Jews collectively use the Torah as a guiding compass to living a sanctified life with meaning and compassion. It prescribes our shared purpose on this Earth – to build a better world, or tikkun olam, by performing good deeds (mitzvot). And everyone has a part to play.  Tumultuous times in Jewish history serve as examples of how strong we can be when we put community first. Support networks for families in need don’t just help individual households but also create knock-on psychological benefits for givers, as well as promote social and economic health across entire towns.  Community-distributed charity is particularly powerful for its ability to both reach and be practiced by everyone. You don’t need to have the pocketbook of a famous Jewish philanthropist to make a difference. Countless everyday male and female charity leaders prove that we can all build the world with kindness in one form or another, regardless of age, gender, or income level. 

The Torah Encourages Generosity but Tradition Puts It Into Practice

The Torah instructs Jews to put other souls before their own with humility (anavah). What that looks like is up for us to decide. Israelis look out for one another in a myriad of ways, from supporting charities for orphans, widows’ groups, and community healthcare initiatives to signing up to volunteer with organizations that address food insecurity and children’s education programs Jewish history has inspired many unique ways to give as well; pe’ah (corners), money for wheat (maos chitim), tithing (ma’aser kesafim), and visiting the sick (bikur cholim) all tie back to one or several ancient stories.  Charitable holidays are an opportunity to give back during important times of the Jewish calendar year. Passover’s meaning is related to the concept of communal responsibility and is therefore often honored by hospitable acts of welcoming and protecting the poor. Donations on Chanukah are a gift we can give alongside prayers and blessings for common strength.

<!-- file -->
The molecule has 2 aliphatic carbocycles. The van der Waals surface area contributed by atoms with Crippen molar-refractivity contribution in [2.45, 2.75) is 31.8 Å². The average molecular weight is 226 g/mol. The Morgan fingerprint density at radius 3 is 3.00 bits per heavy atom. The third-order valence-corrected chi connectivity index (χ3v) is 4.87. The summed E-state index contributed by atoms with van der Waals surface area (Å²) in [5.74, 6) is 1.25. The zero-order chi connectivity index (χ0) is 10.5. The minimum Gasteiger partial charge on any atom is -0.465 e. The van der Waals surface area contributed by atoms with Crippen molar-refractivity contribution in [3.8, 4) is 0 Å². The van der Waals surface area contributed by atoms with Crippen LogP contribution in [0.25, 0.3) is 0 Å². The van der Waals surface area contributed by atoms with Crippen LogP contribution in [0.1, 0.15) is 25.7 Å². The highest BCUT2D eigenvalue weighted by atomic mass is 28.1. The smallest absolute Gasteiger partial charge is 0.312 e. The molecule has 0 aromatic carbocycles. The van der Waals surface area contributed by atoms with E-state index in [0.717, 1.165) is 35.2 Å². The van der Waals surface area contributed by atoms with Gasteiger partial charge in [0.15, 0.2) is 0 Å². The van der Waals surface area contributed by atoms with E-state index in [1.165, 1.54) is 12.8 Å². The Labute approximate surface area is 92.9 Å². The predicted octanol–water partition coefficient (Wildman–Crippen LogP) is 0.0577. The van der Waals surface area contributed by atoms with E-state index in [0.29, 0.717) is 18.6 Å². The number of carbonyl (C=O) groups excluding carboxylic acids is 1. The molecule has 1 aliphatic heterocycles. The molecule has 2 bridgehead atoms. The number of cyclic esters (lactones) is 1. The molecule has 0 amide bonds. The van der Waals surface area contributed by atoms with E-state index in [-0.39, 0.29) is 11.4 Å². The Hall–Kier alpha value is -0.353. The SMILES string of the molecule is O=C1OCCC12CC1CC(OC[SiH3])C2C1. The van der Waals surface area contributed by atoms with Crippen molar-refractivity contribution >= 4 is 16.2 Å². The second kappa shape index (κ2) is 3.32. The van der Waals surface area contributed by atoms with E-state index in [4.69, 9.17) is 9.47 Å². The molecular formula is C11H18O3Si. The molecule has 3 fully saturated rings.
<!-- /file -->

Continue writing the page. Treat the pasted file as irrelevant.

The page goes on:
The Torah Guides Colel Chabad’s Generosity

Israel has numerous historic charities founded upon Jewish values. None, however, come close to matching the longstanding work of Colel Chabad. Our organization spearheads the country’s largest and most comprehensive social services network, providing essential support to those in need. For over two centuries, we have remained committed to addressing the evolving needs of Israel’s most vulnerable populations. 

Groups for Widows

Widows are often overlooked in society, yet face unique challenges. Our support groups provide a safe space for widows to connect during challenging times, share experiences, and receive ongoing emotional support.

Meals-On-Wheels

Our dedicated Meals-On-Wheels volunteers not only deliver food but also provide a friendly face and compassionate ear. Together, we’re helping combat loneliness and isolation among homebound elderly and disabled individuals across the country.

Food Banks and Soup Kitchens

Colel Chabad operates a network of food banks and soup kitchens that provide nutritious meals to people from every background. These facilities serve as more than just places to receive a hot meal; they are community hubs where individuals can find companionship, support, and a sense of belonging. 

Donate Online Today

Colel Chabad is the best charity to support if you want to ensure your donation goes far. Extensive connections throughout Israel enable us to administer critical charitable aid during times of crisis just like these. Deciding an amount to contribute is completely up to you – what matters is taking the first step of donating through an online giving platform. You can also get involved with our work and service on the ground by signing up to volunteer.  Charity and compassion are in everyone’s nature. Unlock yours with Colel Chabad today.